• The taxpayer has an organization type of Individual or Fiduciary.
  • The taxpayer does not have a Federal Employer Identification Number (FEIN).
  • The return is completed by hand (with pen or pencil).
  • The return is completed using forms from Treasury's Web site or Michigan tax instruction books.

Additional information will be published on Treasury's Web sites www.michigan.gov/taxes and www.MIfastfile.org as it becomes available.

E14. What does Treasury expect software developers to do to help enforce the MBT e-file mandate?
Treasury is communicating the MBT e-file mandate to software developers with the expectation that they will support e-file for all eligible forms and inform their customers of the mandate requirements.
E13. What should the taxpayer or preparer do when their e-filed MBT return is rejected?
Taxpayers and preparers should review the e-file acknowledgement rejection reason and if possible correct and retransmit the return electronically. If the return cannot be corrected and retransmitted, Form 4833, Michigan Business Tax E-file Exceptions, must be attached to the front of the paper filing or it will not be processed. Form 4833 will be generated by your software.
E12. Where can the policy and language of the MBT e-file mandate be found?
Mandate information will be available on Treasury's Web site and in the appropriate forms and publications for tax year 2010.
E11. Is there a penalty for failing to comply with the MBT e-file mandate?
Treasury will not accept the paper filing of a computer-generated MBT return that is eligible for e-file. If a preparer or taxpayer submits a computer-generated paper MBT return that is eligible for e-file, Treasury will not process the return and notification will be mailed to the taxpayer. Payment received with a paper return will be processed and credited to the taxpayer's account even when the return is not processed.
E10. What should I do when I owe tax and want to e-file my Michigan Business Tax return?

The payment options available for MBT e-file returns are:

 

Electronic Funds Transfer (EFT).  Online payments are now available for ACH Debit filers.  Information on the EFT process as well as the EFT Debit Application (form 2248) and EFT Credit Application (form 2328) are available on Treasury's Web site at www.michigan.gov/biztaxpayments.  Fax your completed application to (517) 636-4378.  Please allow 4 weeks for processing.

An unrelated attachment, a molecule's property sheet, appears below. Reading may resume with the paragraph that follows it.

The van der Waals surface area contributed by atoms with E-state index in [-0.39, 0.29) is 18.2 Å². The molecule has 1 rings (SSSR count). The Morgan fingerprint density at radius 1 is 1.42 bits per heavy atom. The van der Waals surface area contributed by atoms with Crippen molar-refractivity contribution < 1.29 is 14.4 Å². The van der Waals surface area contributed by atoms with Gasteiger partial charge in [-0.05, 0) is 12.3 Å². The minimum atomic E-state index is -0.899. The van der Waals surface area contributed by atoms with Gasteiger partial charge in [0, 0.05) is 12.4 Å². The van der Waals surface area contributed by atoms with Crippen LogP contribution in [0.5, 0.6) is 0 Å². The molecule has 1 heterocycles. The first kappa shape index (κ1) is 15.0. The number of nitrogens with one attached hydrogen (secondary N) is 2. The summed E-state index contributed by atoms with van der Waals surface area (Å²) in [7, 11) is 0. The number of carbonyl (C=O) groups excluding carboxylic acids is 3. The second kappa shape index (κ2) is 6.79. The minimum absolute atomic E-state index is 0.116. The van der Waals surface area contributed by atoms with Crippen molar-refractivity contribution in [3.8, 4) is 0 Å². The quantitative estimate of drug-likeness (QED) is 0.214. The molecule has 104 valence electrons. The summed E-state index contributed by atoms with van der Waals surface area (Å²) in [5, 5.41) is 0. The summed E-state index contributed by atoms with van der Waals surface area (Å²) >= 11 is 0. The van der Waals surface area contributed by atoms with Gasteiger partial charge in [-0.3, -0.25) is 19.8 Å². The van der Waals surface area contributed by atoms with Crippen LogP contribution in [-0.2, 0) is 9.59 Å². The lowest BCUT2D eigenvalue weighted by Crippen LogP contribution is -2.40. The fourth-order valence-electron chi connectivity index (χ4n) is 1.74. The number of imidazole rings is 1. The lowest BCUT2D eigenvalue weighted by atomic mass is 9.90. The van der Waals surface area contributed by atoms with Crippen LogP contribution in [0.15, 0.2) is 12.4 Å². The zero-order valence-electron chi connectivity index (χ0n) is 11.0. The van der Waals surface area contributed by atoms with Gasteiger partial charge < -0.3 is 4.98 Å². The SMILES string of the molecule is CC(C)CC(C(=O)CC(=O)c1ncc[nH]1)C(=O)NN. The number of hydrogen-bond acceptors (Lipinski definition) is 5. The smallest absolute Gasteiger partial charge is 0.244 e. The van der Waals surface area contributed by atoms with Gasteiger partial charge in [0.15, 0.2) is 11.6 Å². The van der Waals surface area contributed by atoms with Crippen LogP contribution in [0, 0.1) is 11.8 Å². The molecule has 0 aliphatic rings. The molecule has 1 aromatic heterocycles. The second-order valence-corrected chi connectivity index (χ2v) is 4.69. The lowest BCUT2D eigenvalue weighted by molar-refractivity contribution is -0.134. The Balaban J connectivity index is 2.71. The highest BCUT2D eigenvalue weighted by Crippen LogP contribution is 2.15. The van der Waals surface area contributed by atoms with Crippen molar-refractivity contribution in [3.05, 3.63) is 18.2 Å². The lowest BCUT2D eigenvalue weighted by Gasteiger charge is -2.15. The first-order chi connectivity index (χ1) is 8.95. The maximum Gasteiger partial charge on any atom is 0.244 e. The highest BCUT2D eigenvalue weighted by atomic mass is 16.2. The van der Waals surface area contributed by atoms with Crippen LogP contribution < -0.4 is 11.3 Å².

Paper Payment Voucher.  Taxpayers who choose to mail their payment must include form MBT-V,   MBT E-file Annual Return Payment Voucher with the payment.   Copies of federal and Michigan returns or schedules should not be mailed with form MBT-V.

e-File
E01. Will I be able to send attachments with the MBT e-file return?
Yes. Treasury will accept certain Portable Document Format (PDF) attachments with MBT e-filed returns. A list of defined attachments is available on the e-file Web site at www.MIfastfile.org (select Business Taxpayer). You will need to follow your software instructions for submitting attachments with an e-filed return.
E2. Do I need a Customer Service Number (CSN) to e-file my MBT return?

No. Treasury is not issuing Customer Service Numbers (CSN) for MBT e-file. The CSN issued for Single Business Tax e-file cannot be used for MBT e-file return submissions.

For tax years 2009 and after, the signature process for MBT e-file returns is as follows:

Fed/State (Linked) Returns:

Michigan will accept the federal signature. No additional signature documentation is required.

State Stand Alone (Unlinked) Returns:

Tax Professionals:
Returns are signed by entering a PIN in the software after reading the perjury statement displayed in the software. The PIN will be selected by the taxpayer, or the taxpayer may authorize their tax preparer to select the PIN.

Form MI-8879-MBT (new for tax year 2009) will be printed and contain the PIN. The tax preparer will retain the MI-8879-MBT in their records as part of the taxpayer's printed return.

Taxpayers (Online):
Returns are signed by entering a PIN in the software after reading the perjury statement displayed in the software. The PIN will be selected by the taxpayer.

Form MI-8879-MBT will be printed and contain the PIN. Taxpayers will retain the MI-8879-MBT in their records.

MBT State Stand Alone (SSA) e-filings submitted without a PIN will be rejected by the Treasury. The PIN must be entered in the software and included in the electronic file for all SSA filings. Do not mail Form MI-8879-MBT to the Treasury and do not include Form MI-8879-MBT as an attachment with the e-file return. Form MI-8453-MBT was discontinued starting with tax year 2009.

For tax year 2008,The signature process for MBT e-file returns is as follows:
Fed/State (Linked) Returns:
Michigan will accept the federal signature (scanned Form 8453 or the Practitioner PIN option). As long as there is an IRS submission ID that links the two returns together, it is considered a Fed/State filing. Michigan does not require any additional signature documentation.

State Stand Alone (Unlinked) Returns:
State Stand Alone returns must be signed using the Michigan Business Tax e-file Authorization, Form 4665 (MI-8453-MBT). The completed MI-8453-MBT must be included as a scanned attachment when transmitting the MBT return electronically.
 

E3. What MBT forms are eligible for e-file?

Treasury will support the following forms, schedules for MBT Fed/State e-file for tax year 2010.

Form Number  Form Name
3581 Historic Preservation Tax Credit
4567 Annual Return